To understand tissues and tumours as the integrated outcome of their single cell components, we utilize multiplexed imaging to simultaneously quantify single cell phenotypes and markers of their functional state, as well as their interactions, overall organization, and contribution to tissue architecture. These methods facilitate spatially-resolved screening of distinct clones in mouse models of disease and the identification of biomarkers associated with clinical outcome in biobanked patient tissues.
Understanding how gene/protein/cell networks contribute to health and disease requires an understanding of the spatially resolved quantification and modeling of many biomarkers at different scales, from subcellular to their overall expression in single cells and organized tissues. For this purpose we use a combination of quantitative, spatially-resolved multiplexed technologies with a focus on Imaging Mass Cytometry (IMC).
In clinical patient samples, we study the multi-cellular contents of healthy tissues and diverse tumour types and study the cellular phenotypic changes that take place during disease progression and in response to therapy. We focus on the retrospective analysis of large biobanked cohorts or the prospective study of small biopsy tissue samples, both of which present unique technical challenges. We aim to identify cell states and multi-cellular networks that can inform clinical decision making and be targeted for therapeutic intervention.
Pancreatic Cancer: As part of the Pancreatic Cancer Translational Research Initiative at the Ontario Institute of Cancer Research, we are studying how intra- and inter-tumour cellular heterogeneity contributes to therapeutic resistance and poor outcomes.
Breast Cancer: By pairing mouse models of mammary tumorigenesis and highly multiplexed cellular profiling of human breast cancers we are investigating the molecular pathways which drive breast cancer initiation and metastasis. For this purpose we are working closely with scientific collaborators within the Lunenfeld Tanenbaum Researcher Institute and the clinical teams who have created the Breast Translational Research Resource at Mount Sinai Hospital.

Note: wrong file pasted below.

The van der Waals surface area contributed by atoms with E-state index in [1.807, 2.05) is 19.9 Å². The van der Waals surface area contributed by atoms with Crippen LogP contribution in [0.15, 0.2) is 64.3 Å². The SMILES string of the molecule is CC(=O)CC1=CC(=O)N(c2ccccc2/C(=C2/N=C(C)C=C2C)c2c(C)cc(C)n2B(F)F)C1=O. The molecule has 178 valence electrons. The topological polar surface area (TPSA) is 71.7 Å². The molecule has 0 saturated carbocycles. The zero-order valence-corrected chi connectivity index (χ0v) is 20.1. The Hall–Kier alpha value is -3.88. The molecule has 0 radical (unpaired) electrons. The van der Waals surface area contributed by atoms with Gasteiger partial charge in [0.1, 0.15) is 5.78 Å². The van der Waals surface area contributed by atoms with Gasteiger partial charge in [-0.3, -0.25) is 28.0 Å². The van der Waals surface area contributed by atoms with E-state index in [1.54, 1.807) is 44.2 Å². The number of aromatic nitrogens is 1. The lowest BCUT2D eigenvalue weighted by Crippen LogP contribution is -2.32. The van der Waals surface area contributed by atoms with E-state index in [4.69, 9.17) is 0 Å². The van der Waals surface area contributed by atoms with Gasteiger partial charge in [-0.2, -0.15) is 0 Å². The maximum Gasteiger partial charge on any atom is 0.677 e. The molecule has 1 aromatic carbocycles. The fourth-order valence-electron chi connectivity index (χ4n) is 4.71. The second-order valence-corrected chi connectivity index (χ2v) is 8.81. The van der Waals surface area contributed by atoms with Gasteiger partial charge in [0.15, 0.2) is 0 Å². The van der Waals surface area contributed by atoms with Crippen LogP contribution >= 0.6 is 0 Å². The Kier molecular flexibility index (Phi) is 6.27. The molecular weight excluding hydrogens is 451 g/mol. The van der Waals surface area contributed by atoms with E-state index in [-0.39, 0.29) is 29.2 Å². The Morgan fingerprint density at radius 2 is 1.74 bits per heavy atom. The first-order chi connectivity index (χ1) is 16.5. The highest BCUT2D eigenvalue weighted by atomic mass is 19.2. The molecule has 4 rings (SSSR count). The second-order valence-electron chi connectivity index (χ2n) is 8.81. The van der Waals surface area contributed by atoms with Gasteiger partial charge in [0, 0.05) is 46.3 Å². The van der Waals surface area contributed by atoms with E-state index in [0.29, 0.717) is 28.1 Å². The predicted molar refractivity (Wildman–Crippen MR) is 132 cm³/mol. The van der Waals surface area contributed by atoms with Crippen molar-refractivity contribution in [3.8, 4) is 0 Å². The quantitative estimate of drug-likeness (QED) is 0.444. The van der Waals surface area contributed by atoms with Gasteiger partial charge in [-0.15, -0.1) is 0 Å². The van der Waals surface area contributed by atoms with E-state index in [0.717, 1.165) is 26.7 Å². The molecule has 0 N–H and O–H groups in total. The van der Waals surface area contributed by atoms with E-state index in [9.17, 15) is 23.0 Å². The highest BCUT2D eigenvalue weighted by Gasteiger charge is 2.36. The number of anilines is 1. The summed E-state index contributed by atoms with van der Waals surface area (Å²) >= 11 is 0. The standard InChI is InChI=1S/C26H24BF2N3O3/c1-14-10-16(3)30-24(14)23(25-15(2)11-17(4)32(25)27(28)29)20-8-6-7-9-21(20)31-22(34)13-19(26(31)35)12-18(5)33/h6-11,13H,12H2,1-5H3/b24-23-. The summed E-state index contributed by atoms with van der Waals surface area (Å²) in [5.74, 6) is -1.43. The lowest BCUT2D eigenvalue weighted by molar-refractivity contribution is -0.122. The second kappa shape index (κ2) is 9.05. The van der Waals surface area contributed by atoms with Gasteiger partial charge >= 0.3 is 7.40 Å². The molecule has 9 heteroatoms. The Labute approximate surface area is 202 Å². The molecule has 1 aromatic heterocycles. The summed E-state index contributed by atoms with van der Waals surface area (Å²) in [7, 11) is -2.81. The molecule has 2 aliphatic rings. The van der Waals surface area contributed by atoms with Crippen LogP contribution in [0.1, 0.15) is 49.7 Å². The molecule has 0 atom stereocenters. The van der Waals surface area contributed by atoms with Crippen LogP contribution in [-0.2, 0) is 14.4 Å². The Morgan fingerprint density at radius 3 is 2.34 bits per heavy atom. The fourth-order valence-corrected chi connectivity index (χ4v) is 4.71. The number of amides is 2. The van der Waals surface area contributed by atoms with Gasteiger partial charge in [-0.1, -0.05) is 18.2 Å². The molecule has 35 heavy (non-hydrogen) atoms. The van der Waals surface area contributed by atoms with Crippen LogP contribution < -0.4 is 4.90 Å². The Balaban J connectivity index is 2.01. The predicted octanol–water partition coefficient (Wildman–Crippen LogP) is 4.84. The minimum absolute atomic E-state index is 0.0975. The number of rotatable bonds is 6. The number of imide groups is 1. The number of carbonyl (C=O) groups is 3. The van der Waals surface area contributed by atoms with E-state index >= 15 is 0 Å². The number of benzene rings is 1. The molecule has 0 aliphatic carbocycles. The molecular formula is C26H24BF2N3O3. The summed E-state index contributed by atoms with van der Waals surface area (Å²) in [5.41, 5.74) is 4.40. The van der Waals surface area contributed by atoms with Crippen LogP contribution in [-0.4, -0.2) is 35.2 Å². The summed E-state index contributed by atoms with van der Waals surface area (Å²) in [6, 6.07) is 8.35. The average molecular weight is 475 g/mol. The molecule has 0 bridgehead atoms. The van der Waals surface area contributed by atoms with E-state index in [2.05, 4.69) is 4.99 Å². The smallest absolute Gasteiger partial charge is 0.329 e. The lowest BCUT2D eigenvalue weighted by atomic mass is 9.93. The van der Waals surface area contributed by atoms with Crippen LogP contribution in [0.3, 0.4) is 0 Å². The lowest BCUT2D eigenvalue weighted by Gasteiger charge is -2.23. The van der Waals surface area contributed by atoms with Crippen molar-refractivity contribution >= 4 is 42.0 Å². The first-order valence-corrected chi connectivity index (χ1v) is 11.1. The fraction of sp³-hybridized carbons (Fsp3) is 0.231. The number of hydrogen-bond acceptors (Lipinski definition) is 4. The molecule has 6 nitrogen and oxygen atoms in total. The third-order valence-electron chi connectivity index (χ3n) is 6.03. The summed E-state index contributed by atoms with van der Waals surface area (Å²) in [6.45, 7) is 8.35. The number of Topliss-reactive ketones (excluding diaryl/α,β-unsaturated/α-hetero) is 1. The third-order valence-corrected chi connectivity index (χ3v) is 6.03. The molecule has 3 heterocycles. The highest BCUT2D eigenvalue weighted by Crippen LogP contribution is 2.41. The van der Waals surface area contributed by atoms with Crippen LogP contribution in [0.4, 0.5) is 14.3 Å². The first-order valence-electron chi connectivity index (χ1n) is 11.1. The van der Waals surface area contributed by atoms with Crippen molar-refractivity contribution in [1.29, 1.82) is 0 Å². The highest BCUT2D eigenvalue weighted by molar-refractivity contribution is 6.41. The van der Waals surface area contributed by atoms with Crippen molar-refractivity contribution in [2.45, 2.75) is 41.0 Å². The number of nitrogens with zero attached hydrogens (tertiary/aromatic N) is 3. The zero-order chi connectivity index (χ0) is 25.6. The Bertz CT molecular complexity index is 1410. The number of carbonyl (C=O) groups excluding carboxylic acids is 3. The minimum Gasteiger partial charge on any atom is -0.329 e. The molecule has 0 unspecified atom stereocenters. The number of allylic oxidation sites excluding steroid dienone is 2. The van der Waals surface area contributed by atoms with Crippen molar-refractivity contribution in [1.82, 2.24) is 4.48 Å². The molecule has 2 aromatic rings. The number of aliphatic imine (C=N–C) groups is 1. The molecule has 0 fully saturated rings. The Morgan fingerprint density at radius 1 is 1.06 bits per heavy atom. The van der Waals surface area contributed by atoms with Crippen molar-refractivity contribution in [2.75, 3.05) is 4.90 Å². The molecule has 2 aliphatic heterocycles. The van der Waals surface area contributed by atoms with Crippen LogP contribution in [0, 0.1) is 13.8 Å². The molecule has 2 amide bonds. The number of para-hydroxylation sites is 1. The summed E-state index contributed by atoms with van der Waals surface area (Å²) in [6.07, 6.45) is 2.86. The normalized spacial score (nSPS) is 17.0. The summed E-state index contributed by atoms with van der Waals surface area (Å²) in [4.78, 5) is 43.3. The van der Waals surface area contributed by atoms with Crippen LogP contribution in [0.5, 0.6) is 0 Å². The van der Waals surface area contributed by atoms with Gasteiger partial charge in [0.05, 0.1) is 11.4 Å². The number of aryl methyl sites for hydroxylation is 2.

Kidney Cancer: Through our US DOD funded partnership with the urology surgical team at Toronto General Hospital we are investigating the immune cell networks that regulate clear cell renal cell carcinoma (ccRCC) and their relationship to immunotherapy response and resistance.
Cancer initiation and metastasis Utilizing a combination of genetic tools and spatially-resolved quantitative single cell approaches, in vivo we are tracking the development of cancer from the first cells which initiate cancer to localized sites of dissemination and the distant metastases they form. In doing so, we are working to identify and target the molecular bottlenecks that mitigate advanced disease.
Tumour regulation of its microenvironment In both human disease and in controlled model systems, we are investigating how tumours regulate their local microenvironment and influence immune cell recruitment. As part of the Terry Fox Research Institute Hippo Pathway Team we have developed a spatially resolved functional genomics screening approach to dissect the extracellular signaling networks controlled by tumour-specific Hippo signaling.
We develop spatially resolved systems biology tools and analysis methods to quantify complex tissue systems across biological scales from the modification of a single gene, to genomes, transcriptomes and pathway specific signaling, and how these influence cellular phenotype and tissue level patterning. With specific expertise in imaging mass cytometry and CyTOF technology, we combine multiplexed imaging and spatially resolved ‘omics’ methods to investigate the molecular underpinnings of classic histopathology and unravel the complexity of tumour morphology and architecture. We are continually improving the quantitative methods we use, developing new reagents to measure cellular function, and creating new functional and phenotypic screening approaches. For example, as part of the Medicine by Design Grand Challenges program we are working with a multidisciplinary team of synthetic biologists, chemists, bioengineers, and computational biologists to engineer scalable multi-cellular environments.